Tuesday, May 6, 2008

The Mothman Prophecies

The Mothman Prophecies by John Keel was originally published in 1975. My paperback copy was re-released in 2001 with an additional Afterword from Keel and has 272 pages. This is the "nonfiction" account of a cluster of paranormal events that occurred in the mid-sixties. The account of the events does tend to jump around and doesn't read like a smooth, polished account of the strange events that occurred during a specific period of time. It's actually a rather odd book, but X-Files fans will find it very interesting and it ties into all sorts of other paranormal/UFO kind of movies, etc. No rating on this one as it was just for fun.

The Mothman Prophecies will now be passed on to Just Me. The squirrel girl is going to like it. Don't miss the selected quotes

Description from back cover:
West Virginia, 1966. For thirteen months the town of Point Pleasant is gripped by a real-life nightmare that culminates in a tragedy that makes headlines around the world. Strange occurrences and sightings, including a bizarre winged apparition that becomes known as the Mothman, trouble this ordinary American community. Mysterious lights are seen moving across the sky. Domestic animals are found slaughtered and mutilated. And journalist John Keel, arriving to investigate the freakish events, soon finds himself an integral part of an eerie and unfathomable mystery...

"Those of us who somewhat sheepishly spend our time chasing dinosaurs, sea serpents, and little green men in space suits are painfully aware that things are not what they seem; that sincere eye witnesses can and do grossly misinterpret what they have seen; that many extraordinary events can have disappointingly mundane explanations." pg. 4-5

"What puzzled me about Connie's case, however, was that she had not seen a splendid luminous flying saucer. She had seen a giant "winged man" in broad daylight." pg. 16

"Camera malfunctions are remarkably common among would-be UFO photographers, and even those who try to take pictures of the serpent at Loch Ness. It almost seems as if some outside force fouls up cameras when monsters and UFOs are around." pg. 37-38

"In a later age, these [mysterious lights] became fairy lights and were associated with the little people who actually plagued whole generations not only in Europe but also in North America..." pg. 46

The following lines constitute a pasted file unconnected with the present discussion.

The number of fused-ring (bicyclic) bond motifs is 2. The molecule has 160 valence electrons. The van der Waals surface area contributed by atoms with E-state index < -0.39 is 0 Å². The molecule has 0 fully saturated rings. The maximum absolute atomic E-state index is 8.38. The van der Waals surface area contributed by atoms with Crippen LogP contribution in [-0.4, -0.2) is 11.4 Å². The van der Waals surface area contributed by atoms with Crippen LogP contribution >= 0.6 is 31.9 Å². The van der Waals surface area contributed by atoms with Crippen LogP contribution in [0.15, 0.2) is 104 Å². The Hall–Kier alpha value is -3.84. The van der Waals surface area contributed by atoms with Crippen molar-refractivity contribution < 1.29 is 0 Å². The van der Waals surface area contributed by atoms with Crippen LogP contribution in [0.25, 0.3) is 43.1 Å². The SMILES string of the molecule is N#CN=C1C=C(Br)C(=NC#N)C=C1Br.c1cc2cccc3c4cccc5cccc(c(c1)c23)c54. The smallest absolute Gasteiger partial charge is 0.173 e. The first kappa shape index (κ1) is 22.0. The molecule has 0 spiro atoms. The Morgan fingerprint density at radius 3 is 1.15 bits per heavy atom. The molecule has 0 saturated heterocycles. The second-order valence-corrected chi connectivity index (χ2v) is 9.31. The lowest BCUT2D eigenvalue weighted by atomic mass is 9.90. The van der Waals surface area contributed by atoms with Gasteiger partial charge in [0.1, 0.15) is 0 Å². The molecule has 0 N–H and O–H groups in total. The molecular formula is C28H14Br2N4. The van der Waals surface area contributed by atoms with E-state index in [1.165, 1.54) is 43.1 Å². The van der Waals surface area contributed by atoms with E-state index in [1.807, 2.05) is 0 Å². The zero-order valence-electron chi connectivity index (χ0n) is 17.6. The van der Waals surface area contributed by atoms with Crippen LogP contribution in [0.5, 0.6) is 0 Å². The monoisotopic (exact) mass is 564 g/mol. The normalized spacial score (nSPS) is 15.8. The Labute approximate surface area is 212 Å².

"Men bristling with guns surrounded the old power plant, poking into every bush. There wasn't much to do in Point Pleasant, a town of six thousand people, twenty-two churches, and no barrooms, so Mothman was almost a welcome addition." pg. 61-62

"And I knew that UFOs often zero in on lovers in parked cars." pg. 104

"The phenomenon is dependent on belief, and as more and more people believe in flying saucers from other planets, the lower the force can manipulate more people through false illumination. I have been watching, with great consternation, the worldwide spread of UFO belief and its accompanying disease. If it continues unchecked we may face a time when universal acceptance of space people will lead us to a modern faith in extraterrestrial that will enable them to interfere overtly in our affairs..." pg. 168

"The airforce and the CIA did not have to try to disrupt the ufological movement. It is by its very nature a self-disrupting network of disoriented people." pg. 174

"When I interviewed her I found her to be a sweet, if somewhat homely, young lady, not bright, and certainly not imaginative enough to manufacture the things that were to happen later." pg. 230

"The FBI and CIA hate each other, and they both hate the telephone company. The telephone company, in turn, seems to hate everybody." pg. 253

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